If you think of drawing as a form of conversation and exchange then many activities can be thought of as forms of drawing. As we participate in the process of connecting our interior and exterior worlds through mark making - whether that be with sound, such as the spoken word, movement, like walking, or through inscribing marks upon a surface we are engaging with drawing based processes.

Humans are, above all, fundamentally mark makers and drawers. It is how we make sense of ourselves in the world. Through this process of negotiation we enact ourselves in relation - to other human and non-human entities - drawing as wayfinding - as a means of situating oneself in the world socially, culturally, conceptually and physically.

Frottage on site near Currie harbour

This approach to drawing is what informs my practice and my investigation of place. While I am here on King Island my intention is to spend time with the community walking, drawing and talking to learn more about this place from those who live here. What is living on this island like?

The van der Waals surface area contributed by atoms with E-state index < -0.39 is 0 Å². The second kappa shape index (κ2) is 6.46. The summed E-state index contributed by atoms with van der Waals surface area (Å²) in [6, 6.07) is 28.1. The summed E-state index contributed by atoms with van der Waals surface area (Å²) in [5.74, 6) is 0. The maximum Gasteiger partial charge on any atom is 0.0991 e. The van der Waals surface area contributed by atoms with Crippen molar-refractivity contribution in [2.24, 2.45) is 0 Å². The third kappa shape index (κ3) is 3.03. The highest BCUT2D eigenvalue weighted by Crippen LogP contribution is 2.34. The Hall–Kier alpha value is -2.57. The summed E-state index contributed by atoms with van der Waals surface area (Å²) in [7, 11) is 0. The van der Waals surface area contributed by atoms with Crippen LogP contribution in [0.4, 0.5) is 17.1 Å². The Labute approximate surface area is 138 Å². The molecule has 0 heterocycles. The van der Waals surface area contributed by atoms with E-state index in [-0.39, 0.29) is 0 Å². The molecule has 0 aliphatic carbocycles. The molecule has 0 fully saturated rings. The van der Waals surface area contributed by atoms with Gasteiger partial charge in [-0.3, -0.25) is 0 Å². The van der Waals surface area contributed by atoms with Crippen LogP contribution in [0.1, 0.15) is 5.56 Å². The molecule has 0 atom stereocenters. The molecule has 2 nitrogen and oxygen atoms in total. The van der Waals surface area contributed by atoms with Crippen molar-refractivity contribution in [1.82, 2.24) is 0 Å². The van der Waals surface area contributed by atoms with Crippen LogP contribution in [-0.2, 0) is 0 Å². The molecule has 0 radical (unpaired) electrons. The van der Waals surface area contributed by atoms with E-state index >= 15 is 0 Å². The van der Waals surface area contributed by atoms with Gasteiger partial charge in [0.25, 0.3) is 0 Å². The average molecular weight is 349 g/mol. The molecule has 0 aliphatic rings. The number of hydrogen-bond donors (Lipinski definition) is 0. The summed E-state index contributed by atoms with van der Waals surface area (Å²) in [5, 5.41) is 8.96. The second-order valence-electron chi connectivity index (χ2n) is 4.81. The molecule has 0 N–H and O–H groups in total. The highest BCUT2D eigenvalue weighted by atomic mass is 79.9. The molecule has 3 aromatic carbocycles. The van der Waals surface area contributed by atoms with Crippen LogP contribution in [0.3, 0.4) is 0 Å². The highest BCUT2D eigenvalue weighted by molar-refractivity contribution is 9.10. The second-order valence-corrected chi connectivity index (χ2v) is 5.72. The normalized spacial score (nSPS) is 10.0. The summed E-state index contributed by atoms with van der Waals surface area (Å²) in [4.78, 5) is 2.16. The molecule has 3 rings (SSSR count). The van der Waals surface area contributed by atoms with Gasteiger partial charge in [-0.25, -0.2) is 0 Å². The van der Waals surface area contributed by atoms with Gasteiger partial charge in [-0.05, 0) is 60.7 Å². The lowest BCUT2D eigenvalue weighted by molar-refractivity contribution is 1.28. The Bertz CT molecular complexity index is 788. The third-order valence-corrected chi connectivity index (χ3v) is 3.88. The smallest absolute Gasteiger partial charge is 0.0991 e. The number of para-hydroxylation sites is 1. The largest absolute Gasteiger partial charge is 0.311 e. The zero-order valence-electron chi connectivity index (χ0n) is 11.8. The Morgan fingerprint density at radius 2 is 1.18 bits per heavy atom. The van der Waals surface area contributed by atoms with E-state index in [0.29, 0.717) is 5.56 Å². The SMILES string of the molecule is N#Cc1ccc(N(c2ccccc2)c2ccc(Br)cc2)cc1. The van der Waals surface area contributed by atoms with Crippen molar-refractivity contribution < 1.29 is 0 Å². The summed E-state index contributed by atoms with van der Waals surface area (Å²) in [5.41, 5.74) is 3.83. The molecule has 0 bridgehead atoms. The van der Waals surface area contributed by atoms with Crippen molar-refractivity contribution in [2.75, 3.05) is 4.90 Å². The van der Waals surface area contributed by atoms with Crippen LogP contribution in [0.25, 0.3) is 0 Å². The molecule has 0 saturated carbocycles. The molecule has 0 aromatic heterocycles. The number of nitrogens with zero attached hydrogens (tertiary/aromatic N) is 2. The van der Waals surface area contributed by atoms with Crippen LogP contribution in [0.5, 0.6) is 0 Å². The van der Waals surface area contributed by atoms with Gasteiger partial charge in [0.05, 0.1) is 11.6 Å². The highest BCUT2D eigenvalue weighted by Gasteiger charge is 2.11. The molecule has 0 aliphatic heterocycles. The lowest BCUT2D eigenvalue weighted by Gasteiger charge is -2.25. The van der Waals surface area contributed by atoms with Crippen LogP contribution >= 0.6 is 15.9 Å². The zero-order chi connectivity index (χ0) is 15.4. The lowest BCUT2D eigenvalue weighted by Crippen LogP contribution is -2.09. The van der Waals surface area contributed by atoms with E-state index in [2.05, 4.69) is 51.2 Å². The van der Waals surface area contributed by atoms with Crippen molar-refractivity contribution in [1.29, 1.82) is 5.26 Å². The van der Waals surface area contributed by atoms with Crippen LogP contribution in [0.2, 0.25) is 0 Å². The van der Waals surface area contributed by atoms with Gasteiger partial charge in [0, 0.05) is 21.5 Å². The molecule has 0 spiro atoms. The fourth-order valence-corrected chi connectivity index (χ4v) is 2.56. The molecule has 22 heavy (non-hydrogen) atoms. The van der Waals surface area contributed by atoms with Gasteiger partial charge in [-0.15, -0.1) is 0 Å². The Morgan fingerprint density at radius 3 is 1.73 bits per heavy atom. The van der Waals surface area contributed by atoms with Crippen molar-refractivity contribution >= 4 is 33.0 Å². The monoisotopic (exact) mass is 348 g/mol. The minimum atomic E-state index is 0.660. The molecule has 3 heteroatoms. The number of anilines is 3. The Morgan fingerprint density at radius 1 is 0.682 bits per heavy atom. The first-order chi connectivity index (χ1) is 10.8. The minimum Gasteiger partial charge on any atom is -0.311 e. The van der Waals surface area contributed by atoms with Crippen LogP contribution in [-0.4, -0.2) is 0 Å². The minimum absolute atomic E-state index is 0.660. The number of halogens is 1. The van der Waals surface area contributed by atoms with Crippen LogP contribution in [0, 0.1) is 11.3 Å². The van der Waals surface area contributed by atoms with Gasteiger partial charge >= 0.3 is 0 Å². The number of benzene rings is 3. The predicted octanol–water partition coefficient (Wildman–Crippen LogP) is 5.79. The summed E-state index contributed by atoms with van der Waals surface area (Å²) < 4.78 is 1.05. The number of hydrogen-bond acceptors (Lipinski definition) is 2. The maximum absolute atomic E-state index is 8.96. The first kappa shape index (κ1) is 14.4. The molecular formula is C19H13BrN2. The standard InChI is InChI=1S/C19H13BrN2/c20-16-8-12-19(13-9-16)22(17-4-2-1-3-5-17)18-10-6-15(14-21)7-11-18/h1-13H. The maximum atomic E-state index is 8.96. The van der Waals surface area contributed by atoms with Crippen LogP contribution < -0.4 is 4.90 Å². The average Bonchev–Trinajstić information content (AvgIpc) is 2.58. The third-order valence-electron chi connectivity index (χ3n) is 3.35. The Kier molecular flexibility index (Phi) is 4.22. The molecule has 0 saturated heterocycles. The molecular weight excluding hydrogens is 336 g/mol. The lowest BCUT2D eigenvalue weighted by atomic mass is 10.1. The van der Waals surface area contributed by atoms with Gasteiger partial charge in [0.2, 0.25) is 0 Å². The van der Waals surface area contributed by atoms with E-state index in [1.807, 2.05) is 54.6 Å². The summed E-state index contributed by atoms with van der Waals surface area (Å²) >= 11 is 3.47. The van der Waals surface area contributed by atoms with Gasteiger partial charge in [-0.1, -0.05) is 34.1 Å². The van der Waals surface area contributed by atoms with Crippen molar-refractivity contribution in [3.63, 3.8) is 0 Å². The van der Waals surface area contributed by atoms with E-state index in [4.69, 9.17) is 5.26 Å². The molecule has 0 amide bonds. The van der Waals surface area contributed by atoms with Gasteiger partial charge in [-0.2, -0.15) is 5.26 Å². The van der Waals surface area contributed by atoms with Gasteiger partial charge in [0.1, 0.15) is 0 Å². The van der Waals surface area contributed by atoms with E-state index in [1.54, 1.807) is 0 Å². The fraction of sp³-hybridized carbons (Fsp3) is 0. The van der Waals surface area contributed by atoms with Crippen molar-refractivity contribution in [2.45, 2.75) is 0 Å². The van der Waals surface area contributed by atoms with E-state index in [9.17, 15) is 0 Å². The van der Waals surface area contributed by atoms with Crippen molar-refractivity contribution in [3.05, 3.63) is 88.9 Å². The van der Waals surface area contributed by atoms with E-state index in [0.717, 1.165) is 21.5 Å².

My residency will explore how ideas of separation and connection define islander experience and will place emphasis on the unique perspectives that island environments and communities possess. I am interested in exploring coastal environments - the meeting point between land and sea - to investigate how ideas of separation and connection might be literally and metaphorically manifest in the environment. 

So far it's a process of listening, observing and noticing. Spending time with people and place is integral to making some kind of sense of this community and environment, and with that myself, situated here in this place.

These are just some of the highlights from my noticing so far...